How do you play Choice of Games?

I’ve played a good number of CoG games and I find the concept very compelling; however, I often have trouble finishing them and when I do I always find myself left with a sense of - how shall I put this? Hollowness? Disappointment? Not from any problem with the games themselves (as far as I can tell) but from a feeling that I somehow haven’t played it the way it was meant to be played, haven’t experienced it to its fullest or gotten the truest version of my character’s story. So I was wondering: how do other people tend to play these games? What sort of mindset do you get into whilst playing, and how do you go about making choices and roleplaying? What are your strategies for getting the most out of a game?

It could be that I’m doing nothing wrong and these games just aren’t for me - which would be a shame, since as I said I find the concept really compelling and I really want to enjoy the experience. I look forward to hearing your thoughts.

(P.S. I’m new to the forum; looking forward to engaging more with this community!)


Play 1 should in theory be ‘what would I do in that situation’, unless you are role playing someone quite different to yourself.

The obvious question is how you are playing them that makes you feel that way.


I’m curious what makes you feel this way. Is it that when you make choices, things happen that you don’t expect? The story goes a different direction than what you were expecting? Or are you failing stat checks?


short answer: I just play?

Long assed answer: I have been playing games since the Atari. So, the way I do it is a bit different .

My 1st playtrough is to map the game in my mind . Meaning, in that 1st playtrough, anything goes . I make mistake, I pick choices just to see what reaction I will get, and sometimes I break up relationship just for the heck of it and see how it all end . (Nowdays they use that and call it ‘‘Default world state’’ :smile: cose everything goes to shit) .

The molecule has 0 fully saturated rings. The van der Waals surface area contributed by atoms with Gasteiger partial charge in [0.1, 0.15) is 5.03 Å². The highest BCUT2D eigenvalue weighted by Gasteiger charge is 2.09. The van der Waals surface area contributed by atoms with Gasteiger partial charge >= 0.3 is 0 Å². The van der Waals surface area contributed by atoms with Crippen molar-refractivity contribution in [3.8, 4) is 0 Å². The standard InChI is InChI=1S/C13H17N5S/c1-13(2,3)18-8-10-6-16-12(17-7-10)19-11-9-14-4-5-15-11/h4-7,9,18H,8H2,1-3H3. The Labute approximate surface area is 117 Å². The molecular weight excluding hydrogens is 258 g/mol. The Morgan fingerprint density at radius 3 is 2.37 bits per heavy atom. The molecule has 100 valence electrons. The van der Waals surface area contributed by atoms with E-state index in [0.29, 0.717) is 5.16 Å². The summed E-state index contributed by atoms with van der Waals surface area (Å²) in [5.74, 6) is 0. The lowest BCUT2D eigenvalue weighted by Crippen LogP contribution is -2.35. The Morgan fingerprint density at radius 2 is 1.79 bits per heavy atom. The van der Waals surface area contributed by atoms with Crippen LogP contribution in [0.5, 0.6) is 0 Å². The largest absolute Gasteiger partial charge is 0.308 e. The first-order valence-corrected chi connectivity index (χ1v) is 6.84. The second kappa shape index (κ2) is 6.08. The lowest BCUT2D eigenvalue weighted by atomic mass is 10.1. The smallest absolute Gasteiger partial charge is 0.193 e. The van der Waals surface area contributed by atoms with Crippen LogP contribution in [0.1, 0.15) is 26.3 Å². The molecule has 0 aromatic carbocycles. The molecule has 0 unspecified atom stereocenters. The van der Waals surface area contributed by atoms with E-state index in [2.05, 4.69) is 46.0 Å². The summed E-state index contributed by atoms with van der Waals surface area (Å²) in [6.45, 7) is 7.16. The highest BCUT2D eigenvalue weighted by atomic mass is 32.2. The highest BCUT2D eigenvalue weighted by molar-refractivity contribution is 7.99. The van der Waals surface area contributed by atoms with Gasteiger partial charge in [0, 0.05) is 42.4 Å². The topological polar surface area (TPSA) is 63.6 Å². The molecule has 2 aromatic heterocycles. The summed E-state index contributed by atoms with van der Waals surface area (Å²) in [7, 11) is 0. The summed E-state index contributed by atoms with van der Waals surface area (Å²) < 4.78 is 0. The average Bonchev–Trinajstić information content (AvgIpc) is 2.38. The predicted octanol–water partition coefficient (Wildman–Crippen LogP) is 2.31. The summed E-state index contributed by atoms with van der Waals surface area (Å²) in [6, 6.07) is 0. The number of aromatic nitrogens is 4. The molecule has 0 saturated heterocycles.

There arent many COG that have enough replayability where you make a 100 mc . Well maybe some do, I wouldnt know…too lazy to do that .

Lets take my favorite wip : Fallen Hero

Innit I do have many mc . I have my main MC who struggle and is hoping for ‘die-in-your-arms-Ortegah’ kinda of ending. Then I have an mc who is playing everyone for fools . Another is there to destroy everything . Another want to take the world for themself…and so on .

There is no ‘True way’ to play . There is no, this is how the game should be played . Its called CHOICE for a reason.

Here you need to ask yourself if this sort of ‘Short coming’ is because the template of your character isn’t fitting with the story narrative, or higher expectation maybe?

I say that, because some peoples go with this mindset of ‘Imagining where this story would go’ and often it doesnt fit that, and they get dissapointed .

I say just play the game, create your character based on the narratives and choices you see before you . Not whats inside your head, thats role playing…but role playing cant change whats already written in the story .

You can always write fanfic yourself and give closure to your own character and to feel better . Thats allowed I think .

I hope this help a little :wink:


Like I’m playing Dragon Age Origins, Mass Effect, or the Witcher 3. That’s the mindset I approach these stories from.

I go in with the expectation that the author has a certain idea in mind for the story and that I’m just there to tag along for the journey. I can make choices within that framework but ultimately I either have to surrender and enjoy the experience or stop reading and find something else that’s enjoyable.

I make choices/role play based on what I want to do in a certain situation or based on which choice is most likely to yield the outcome I want to happen.

And there aren’t such a thing as a strategy for what you’re asking. Certain stories have a stat checks that you need to succeed at if you want the “good” ending/result, but there’s no definitive answer for what you’re looking for.

It feels like you’re trying to “grind” your way to finding enjoyment for these stories? Or something, I’m not sure what specifically the term would be.

Sure certain stories have more stat checks than others which require you to strategize a bit more than just read, but there’s not a tried and true method that will work for getting the most out of all the stories across the board.